Senate Republicans are balking at the president's $60 billion request for Sandy relief, and are offering their own plan at less than half the value.
GOP lawmakers have proposed a $24 billion package.
They say it's enough to pay for essential recovery efforts through the spring, but does not include $13 billion Democrats want for future storm protection.
Republicans complain the current Democratic bill is packed with money for projects unrelated to Sandy.
House Republicans have already suggested sending a limited amount of money, and consider more after assessing the damage later.
More than $2 billion in federal funds has already been spent on relief efforts.
In Breezy Point, Queens where some residents still have no electricity, heat or hot water, news of the bickering was not well received.
"This is [expletive] what they did, it's terrible what they did. It's absolutely ridiculous," said one Breezy Point resident.
Other residents say after Sandy, everyone should be thinking ahead.
"There's a lot of talk about future storms and we've got our heads in the sand if we think it won't happen again," said Breezy Point resident Jean Hammel.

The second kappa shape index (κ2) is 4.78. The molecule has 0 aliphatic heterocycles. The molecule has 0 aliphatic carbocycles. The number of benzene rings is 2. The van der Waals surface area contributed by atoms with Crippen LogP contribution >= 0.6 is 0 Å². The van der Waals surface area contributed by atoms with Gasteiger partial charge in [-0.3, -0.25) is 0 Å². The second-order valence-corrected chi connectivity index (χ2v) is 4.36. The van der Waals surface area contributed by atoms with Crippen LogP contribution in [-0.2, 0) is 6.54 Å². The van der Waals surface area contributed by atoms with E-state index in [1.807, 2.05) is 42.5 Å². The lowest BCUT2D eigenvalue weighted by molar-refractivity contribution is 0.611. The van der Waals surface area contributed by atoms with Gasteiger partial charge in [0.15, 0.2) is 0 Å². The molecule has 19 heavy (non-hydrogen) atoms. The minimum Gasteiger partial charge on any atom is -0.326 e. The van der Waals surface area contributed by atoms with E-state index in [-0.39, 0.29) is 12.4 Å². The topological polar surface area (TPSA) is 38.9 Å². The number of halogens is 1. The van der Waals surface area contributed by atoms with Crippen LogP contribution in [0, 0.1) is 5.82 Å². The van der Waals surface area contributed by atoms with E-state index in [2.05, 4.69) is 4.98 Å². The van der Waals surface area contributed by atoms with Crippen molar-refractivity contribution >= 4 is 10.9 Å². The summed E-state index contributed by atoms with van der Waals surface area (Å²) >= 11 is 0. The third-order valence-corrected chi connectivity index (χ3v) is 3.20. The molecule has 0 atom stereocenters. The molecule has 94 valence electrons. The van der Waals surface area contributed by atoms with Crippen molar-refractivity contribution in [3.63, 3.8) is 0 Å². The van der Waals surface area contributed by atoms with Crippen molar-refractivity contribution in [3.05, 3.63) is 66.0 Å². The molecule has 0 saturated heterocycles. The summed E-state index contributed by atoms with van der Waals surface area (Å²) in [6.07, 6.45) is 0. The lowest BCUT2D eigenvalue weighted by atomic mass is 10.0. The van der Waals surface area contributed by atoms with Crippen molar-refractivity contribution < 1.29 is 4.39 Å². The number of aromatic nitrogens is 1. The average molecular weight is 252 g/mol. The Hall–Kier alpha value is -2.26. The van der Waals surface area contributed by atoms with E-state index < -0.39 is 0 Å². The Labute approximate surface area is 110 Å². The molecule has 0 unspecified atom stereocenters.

Down the street, resident Jim Thompson said federal money could help homeowners get repairs done more quickly. He added there are times government needs to spend money and that this is one of them.
"So many people are displaced. Everyone's all over the place. I mean, this community right here is a community of 2,700 homes, and there's 10 percent of those living here, maybe not even, five percent are back in their homes. It's two months after the storm. We need to get back to some kind of normalcy," Thompson said.
Meanwhile, New York City Transit President Thomas Prendergast was on Capitol Hill Thursday to testify about the agency's need for relief funds in the wake of Hurricane Sandy.
Speaking before the Housing, Transportation, and Community Development Subcommittee, Prendergast explained why the city needs a commitment from Congress now.
"We're simply not able to shoulder this incredible burden on our own and we can't undertake these financing efforts without knowing what congress plans to do to support us. A federal commitment is needed to ensure we can rebuild and build back stronger," Prendergast said.
The transit president also said the agency needs $5 billion to cover immediate repairs and billions more to protect the transportation system from future flooding events.
Meantime, the New York City Housing Authority has announced it will begin providing $5.6 million in rent abatements in January 2013 to residents impacted by the October storm.
The agency says 35,132 families will be receiving rent credits that apply to any number of days that they were without essential services including power, heat, hot water or elevators due to the storm.